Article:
This website uses non-intrusive cookies to improve your user experience. You can visit our cookie privacy page for more information.

Social media

Javascript is required to use HSE website social media functionality.

Demolition

What you need to do

The law says that all demolition, dismantling and structural alteration should be carefully planned and carried out by competent practitioners. Key issues are:

What you need to know

A systematic approach to demolition projects is a team effort between many people, who all have responsibilities:

Falls from height

During demolition and dismantling, workers can be injured falling from edges, through openings, fragile surfaces and partially demolished floors.

Dutyholders have a responsibility to assess, eliminate and control the risks of falls from height. Find out more about falls from height.

Injury from falling materials

Workers and passers-by can be injured by the premature and uncontrolled collapse of structures, and by flying debris.

A safe system of work is one that keeps people as far as possible from the risks. This may include:

Uncontrolled collapse

The structural survey should consider:

The method statement for the demolition should identify the sequence required to prevent accidental collapse of the structure.

Risks from connected services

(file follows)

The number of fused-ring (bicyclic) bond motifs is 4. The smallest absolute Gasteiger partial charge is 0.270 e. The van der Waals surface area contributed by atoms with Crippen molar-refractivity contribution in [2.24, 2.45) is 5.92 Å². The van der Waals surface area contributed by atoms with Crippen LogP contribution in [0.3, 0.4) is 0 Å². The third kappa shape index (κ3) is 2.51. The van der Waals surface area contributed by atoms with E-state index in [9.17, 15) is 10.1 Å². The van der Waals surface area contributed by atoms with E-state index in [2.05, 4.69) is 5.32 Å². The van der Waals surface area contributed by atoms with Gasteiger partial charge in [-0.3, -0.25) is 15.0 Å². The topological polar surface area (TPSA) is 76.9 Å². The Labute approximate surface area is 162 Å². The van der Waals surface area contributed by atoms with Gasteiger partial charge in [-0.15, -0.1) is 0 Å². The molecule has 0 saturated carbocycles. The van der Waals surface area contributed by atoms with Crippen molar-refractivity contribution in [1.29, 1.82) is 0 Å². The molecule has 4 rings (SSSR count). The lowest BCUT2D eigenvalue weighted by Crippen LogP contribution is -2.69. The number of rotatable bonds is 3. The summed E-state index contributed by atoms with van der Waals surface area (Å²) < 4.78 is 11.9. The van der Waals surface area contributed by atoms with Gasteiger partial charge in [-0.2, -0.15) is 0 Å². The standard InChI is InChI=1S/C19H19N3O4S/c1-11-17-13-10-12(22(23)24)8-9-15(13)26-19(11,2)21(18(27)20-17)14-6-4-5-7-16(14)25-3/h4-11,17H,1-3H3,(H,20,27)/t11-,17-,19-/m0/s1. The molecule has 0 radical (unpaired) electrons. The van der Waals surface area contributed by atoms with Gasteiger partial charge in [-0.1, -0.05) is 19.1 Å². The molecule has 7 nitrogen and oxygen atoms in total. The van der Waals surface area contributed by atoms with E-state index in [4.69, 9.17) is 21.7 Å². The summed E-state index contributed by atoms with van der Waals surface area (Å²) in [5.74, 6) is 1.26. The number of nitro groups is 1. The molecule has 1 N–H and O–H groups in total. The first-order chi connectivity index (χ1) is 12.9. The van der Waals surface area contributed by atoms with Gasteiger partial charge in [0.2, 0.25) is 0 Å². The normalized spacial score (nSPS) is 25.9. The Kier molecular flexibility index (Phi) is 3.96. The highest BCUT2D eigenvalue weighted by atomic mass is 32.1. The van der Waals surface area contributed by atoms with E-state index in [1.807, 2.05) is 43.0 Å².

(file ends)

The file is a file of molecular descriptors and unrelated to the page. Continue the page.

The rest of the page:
Gas, electricity, water and telecommunications services need to be isolated or disconnected before demolition work begins. If this is not possible, pipes and cables must be labelled clearly, to make sure they are not disturbed.

Traffic management

Effective traffic management systems are essential on site, to avoid putting workers at risk of being hit by vehicles turning, slewing, or reversing. Where possible, vision aids and zero tail swing machines should be used. Find out more about traffic management

Hazardous materials

Hazardous materials that need to be considered include dust, asbestos and respirable crystalline silica (RCS).There may also be material or contamination on site that has not been cleared, for example:

Find out more about the control of substances hazardous to health (COSHH)

Noise and vibration

Frequent exposure to loud noise can permanently damage a persons  hearing. Noise can also create a safety risk if it makes it difficult for workers to communicate effectively or stops them hearing warning signals.

Vibrating hand tools used in demolition can cause hand-arm vibration syndrome (HAVS).Workers exposure to vibration needs to be managed and reduced as far as possible.

Fire

Fire is a risk where hot work (using any tools that generate spark, flame or heat) is being done. During structural alteration, the fire plan must be kept up to date as the escape routes and fire points may alter. There must be an effective way to raise the alarm.

Worker involvement

Everyone involved needs to know what precautions are to be taken on site. Workplaces where employees are involved in taking decisions about health and safety are safer and healthier. Your employees are often the best people to understand the risks in their workplace. Find out more about involving your workers in health and safety.

Resources

Leaflets

Books

Useful links – other HSE sites

The law

2014-10-07